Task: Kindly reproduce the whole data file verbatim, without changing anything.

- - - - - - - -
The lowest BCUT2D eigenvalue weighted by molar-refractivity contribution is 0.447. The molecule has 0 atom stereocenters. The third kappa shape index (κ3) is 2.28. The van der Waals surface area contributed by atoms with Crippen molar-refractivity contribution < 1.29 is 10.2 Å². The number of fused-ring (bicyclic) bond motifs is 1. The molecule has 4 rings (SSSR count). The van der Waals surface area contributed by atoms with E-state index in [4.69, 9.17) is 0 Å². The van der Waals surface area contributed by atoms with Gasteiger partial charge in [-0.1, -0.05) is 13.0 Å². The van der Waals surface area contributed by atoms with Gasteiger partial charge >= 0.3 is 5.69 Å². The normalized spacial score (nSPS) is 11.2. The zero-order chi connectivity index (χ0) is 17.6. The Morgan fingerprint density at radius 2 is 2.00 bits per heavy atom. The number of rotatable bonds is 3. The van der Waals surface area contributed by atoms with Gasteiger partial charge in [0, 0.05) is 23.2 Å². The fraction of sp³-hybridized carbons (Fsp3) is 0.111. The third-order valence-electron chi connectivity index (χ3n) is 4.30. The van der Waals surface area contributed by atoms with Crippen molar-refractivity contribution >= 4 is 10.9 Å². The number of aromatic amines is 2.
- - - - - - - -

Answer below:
The lowest BCUT2D eigenvalue weighted by molar-refractivity contribution is 0.447. The molecule has 0 atom stereocenters. The third kappa shape index (κ3) is 2.28. The van der Waals surface area contributed by atoms with Crippen molar-refractivity contribution < 1.29 is 10.2 Å². The number of fused-ring (bicyclic) bond motifs is 1. The molecule has 4 rings (SSSR count). The van der Waals surface area contributed by atoms with E-state index in [4.69, 9.17) is 0 Å². The van der Waals surface area contributed by atoms with Gasteiger partial charge in [-0.1, -0.05) is 13.0 Å². The van der Waals surface area contributed by atoms with Gasteiger partial charge >= 0.3 is 5.69 Å². The normalized spacial score (nSPS) is 11.2. The zero-order chi connectivity index (χ0) is 17.6. The Morgan fingerprint density at radius 2 is 2.00 bits per heavy atom. The number of rotatable bonds is 3. The van der Waals surface area contributed by atoms with Gasteiger partial charge in [0, 0.05) is 23.2 Å². The fraction of sp³-hybridized carbons (Fsp3) is 0.111. The third-order valence-electron chi connectivity index (χ3n) is 4.30. The van der Waals surface area contributed by atoms with Crippen molar-refractivity contribution >= 4 is 10.9 Å². The number of aromatic amines is 2.